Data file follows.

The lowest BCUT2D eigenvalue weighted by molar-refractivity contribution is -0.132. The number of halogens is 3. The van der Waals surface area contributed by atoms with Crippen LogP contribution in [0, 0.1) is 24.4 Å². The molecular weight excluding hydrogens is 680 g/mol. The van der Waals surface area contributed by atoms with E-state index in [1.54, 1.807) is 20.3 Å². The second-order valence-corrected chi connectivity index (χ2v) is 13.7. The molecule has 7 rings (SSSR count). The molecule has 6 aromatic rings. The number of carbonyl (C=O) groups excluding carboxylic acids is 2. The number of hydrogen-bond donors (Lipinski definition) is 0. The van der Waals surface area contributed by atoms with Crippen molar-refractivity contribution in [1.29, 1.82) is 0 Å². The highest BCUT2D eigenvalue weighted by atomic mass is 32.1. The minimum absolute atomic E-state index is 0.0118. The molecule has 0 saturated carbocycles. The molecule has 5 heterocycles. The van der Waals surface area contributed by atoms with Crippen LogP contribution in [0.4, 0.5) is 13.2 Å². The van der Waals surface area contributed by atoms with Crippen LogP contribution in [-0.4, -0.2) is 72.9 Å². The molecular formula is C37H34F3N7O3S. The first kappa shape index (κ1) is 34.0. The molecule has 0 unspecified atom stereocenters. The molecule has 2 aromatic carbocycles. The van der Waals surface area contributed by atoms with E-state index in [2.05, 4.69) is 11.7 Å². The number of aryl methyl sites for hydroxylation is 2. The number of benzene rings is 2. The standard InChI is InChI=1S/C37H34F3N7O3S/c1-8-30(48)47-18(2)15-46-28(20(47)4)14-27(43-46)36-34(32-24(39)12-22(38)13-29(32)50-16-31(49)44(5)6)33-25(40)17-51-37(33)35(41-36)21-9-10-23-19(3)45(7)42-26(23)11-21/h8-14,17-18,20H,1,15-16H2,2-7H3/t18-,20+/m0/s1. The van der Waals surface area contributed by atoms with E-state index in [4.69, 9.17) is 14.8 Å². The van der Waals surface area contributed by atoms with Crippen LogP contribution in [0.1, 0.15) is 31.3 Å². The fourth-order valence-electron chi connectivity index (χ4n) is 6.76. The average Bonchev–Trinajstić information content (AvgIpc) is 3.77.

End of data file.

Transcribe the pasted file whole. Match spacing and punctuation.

The lowest BCUT2D eigenvalue weighted by molar-refractivity contribution is -0.132. The number of halogens is 3. The van der Waals surface area contributed by atoms with Crippen LogP contribution in [0, 0.1) is 24.4 Å². The molecular weight excluding hydrogens is 680 g/mol. The van der Waals surface area contributed by atoms with E-state index in [1.54, 1.807) is 20.3 Å². The second-order valence-corrected chi connectivity index (χ2v) is 13.7. The molecule has 7 rings (SSSR count). The molecule has 6 aromatic rings. The number of carbonyl (C=O) groups excluding carboxylic acids is 2. The number of hydrogen-bond donors (Lipinski definition) is 0. The van der Waals surface area contributed by atoms with Crippen molar-refractivity contribution in [1.29, 1.82) is 0 Å². The highest BCUT2D eigenvalue weighted by atomic mass is 32.1. The minimum absolute atomic E-state index is 0.0118. The molecule has 0 saturated carbocycles. The molecule has 5 heterocycles. The van der Waals surface area contributed by atoms with Crippen LogP contribution in [0.4, 0.5) is 13.2 Å². The van der Waals surface area contributed by atoms with Crippen LogP contribution in [-0.4, -0.2) is 72.9 Å². The molecular formula is C37H34F3N7O3S. The first kappa shape index (κ1) is 34.0. The molecule has 0 unspecified atom stereocenters. The molecule has 2 aromatic carbocycles. The van der Waals surface area contributed by atoms with E-state index in [2.05, 4.69) is 11.7 Å². The number of aryl methyl sites for hydroxylation is 2. The number of benzene rings is 2. The standard InChI is InChI=1S/C37H34F3N7O3S/c1-8-30(48)47-18(2)15-46-28(20(47)4)14-27(43-46)36-34(32-24(39)12-22(38)13-29(32)50-16-31(49)44(5)6)33-25(40)17-51-37(33)35(41-36)21-9-10-23-19(3)45(7)42-26(23)11-21/h8-14,17-18,20H,1,15-16H2,2-7H3/t18-,20+/m0/s1. The van der Waals surface area contributed by atoms with E-state index in [4.69, 9.17) is 14.8 Å². The van der Waals surface area contributed by atoms with Crippen LogP contribution in [0.1, 0.15) is 31.3 Å². The fourth-order valence-electron chi connectivity index (χ4n) is 6.76. The average Bonchev–Trinajstić information content (AvgIpc) is 3.77.